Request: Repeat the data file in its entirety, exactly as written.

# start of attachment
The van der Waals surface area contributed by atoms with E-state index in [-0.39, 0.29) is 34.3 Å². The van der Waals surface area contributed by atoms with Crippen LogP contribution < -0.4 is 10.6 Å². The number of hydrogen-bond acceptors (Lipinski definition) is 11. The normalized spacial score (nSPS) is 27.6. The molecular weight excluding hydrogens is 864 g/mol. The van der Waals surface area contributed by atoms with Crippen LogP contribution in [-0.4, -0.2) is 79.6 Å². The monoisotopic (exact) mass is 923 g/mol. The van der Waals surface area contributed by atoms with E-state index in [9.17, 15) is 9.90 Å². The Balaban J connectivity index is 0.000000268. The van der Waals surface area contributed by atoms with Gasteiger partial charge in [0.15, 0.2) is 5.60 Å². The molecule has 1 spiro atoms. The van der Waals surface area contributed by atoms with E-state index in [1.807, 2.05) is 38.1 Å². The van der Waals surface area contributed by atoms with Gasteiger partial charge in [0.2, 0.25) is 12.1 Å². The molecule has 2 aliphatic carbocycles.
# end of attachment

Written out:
The van der Waals surface area contributed by atoms with E-state index in [-0.39, 0.29) is 34.3 Å². The van der Waals surface area contributed by atoms with Crippen LogP contribution < -0.4 is 10.6 Å². The number of hydrogen-bond acceptors (Lipinski definition) is 11. The normalized spacial score (nSPS) is 27.6. The molecular weight excluding hydrogens is 864 g/mol. The van der Waals surface area contributed by atoms with Crippen LogP contribution in [-0.4, -0.2) is 79.6 Å². The monoisotopic (exact) mass is 923 g/mol. The van der Waals surface area contributed by atoms with E-state index in [9.17, 15) is 9.90 Å². The Balaban J connectivity index is 0.000000268. The van der Waals surface area contributed by atoms with Gasteiger partial charge in [0.15, 0.2) is 5.60 Å². The molecule has 1 spiro atoms. The van der Waals surface area contributed by atoms with E-state index in [1.807, 2.05) is 38.1 Å². The van der Waals surface area contributed by atoms with Gasteiger partial charge in [0.2, 0.25) is 12.1 Å². The molecule has 2 aliphatic carbocycles.